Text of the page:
PALM BEACH, Fla. -- "Consumers are surfing channels to satisfy their shopping needs," said Laurence L. Anderson, president of Super Kmart and executive vice president of Kmart Corp. "Those who have caught the supercenter wave have found one-stop convenience and cross shopping as a major motivational reason for their conversion." Anderson, whose company now operates 99 supercenters, told the SN Food Retailing Summit here that the future of his retailing channel seems bright. He said Kmart has learned from its merchandising mistakes in recent years and continues to fine-tune offerings in food and nonfood. The supercenters incorporate full perishables departments and grocery together with a wide-ranging general merchandise offering. The company is planning to expand in an environment that will be favorable for supercenters, Anderson said.
"The number of consumers who shop this format on a regular basis is increasing by the day, week and month," he said.
Anderson cited statistics to back up his claims that supercenters are increasingly their draw of consumers. He said supercenters in the U.S. have grown by 200 percent from 1990 to 1996, and overall sales were estimated at $42.5 billion in 1997, up about 20.5 percent from the year before.
"So we're talking about a rapidly emerging channel," he said.
Current growth rates indicate that by the year 2002, there will be about 1,550 supercenters in the U.S., he said.
The appeal of cross shopping for food and general merchandise has proven to be particularly strong, Anderson said, noting other industry experts are calling attention to cross shopping's success.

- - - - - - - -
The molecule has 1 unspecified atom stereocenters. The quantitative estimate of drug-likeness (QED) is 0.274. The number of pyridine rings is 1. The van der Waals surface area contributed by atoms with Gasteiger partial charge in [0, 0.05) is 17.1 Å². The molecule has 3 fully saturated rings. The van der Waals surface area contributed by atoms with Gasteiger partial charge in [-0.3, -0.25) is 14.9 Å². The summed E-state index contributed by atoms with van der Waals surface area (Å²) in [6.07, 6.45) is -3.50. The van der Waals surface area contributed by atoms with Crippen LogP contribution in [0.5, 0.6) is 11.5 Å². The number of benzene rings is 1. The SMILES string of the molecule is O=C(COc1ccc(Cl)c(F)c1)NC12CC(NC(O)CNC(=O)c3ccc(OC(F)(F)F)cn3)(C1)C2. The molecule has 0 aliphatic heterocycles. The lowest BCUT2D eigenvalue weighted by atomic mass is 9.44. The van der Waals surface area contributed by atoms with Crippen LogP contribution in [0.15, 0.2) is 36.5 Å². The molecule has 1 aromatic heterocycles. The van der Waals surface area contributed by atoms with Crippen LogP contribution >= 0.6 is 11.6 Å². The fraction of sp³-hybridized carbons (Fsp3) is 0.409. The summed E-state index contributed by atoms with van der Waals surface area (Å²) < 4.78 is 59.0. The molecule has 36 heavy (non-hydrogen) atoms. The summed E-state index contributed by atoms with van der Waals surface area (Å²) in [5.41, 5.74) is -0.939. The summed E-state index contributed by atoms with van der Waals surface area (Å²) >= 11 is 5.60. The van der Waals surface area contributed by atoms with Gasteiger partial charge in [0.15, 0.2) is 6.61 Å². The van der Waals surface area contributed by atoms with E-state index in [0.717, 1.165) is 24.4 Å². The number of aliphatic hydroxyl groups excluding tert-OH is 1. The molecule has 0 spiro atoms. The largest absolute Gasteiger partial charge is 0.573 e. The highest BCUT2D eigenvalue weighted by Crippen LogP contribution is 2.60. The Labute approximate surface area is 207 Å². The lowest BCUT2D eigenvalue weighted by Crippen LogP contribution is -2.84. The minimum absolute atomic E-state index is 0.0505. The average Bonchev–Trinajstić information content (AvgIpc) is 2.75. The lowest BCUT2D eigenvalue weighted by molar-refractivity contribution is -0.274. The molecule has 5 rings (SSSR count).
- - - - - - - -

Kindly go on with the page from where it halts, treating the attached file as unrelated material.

"One-stop, cross shopping of the food and general merchandise sides of the store is what -- from a sales and profit perspective -- defines the tremendous opportunity of the supercenter format.
"The grocery side creates the need to visit the store more often, and then, once the shopper is there, the successful supercenter retailers draw the shopper to the general merchandise side where they can pull in higher margin dollars."
Kmart's early growth in supercenters was stalled in the mid-1990s when the company ran into financial troubles. Eventually Kmart reinvigorated its discount store with a high-frequency strategy that became Big Kmart. This format puts far more emphasis on consumables and now represents 62 percent of the chain.
On the supercenter side, Kmart will be accelerating its store openings in coming years with greater capital investments, he said. Anderson pointed to "growing enthusiasm" for supercenters in the 110,000-to-150,000-square-foot range, rather than the larger versions that can be more than 190,000 square feet.
Anderson said operating both Super Kmart and Big Kmart formats provides the company with a great deal of flexibility. "By being able to pursue both formats, we have more opportunities to ensure that we're opening the right type of store on the right site."
Supercenters are adaptable to merchandising through trial and error, he said. "There are some ideas that seemed right on the drawing board that just didn't make sense when we tried them, which is part of the learning process," said Anderson. Much of this evolution began before Anderson joined the Super Kmart operation last year.
"On-site child care facilities and activity centers were tried, and that was a mistake," he said.
"When I arrived at Super K, we had high-end coffee bars with lattes, espresso and cappuccino," he said. "For the customer with $50,000 of annual income, I'm not sure that buying an almond-flavored latte for $3.25 a cup is quite what they wanted on their shopping trip."
This session was moderated by Thomas J. Snyder, co-managing director of global consumer goods practice at Spencer Stuart.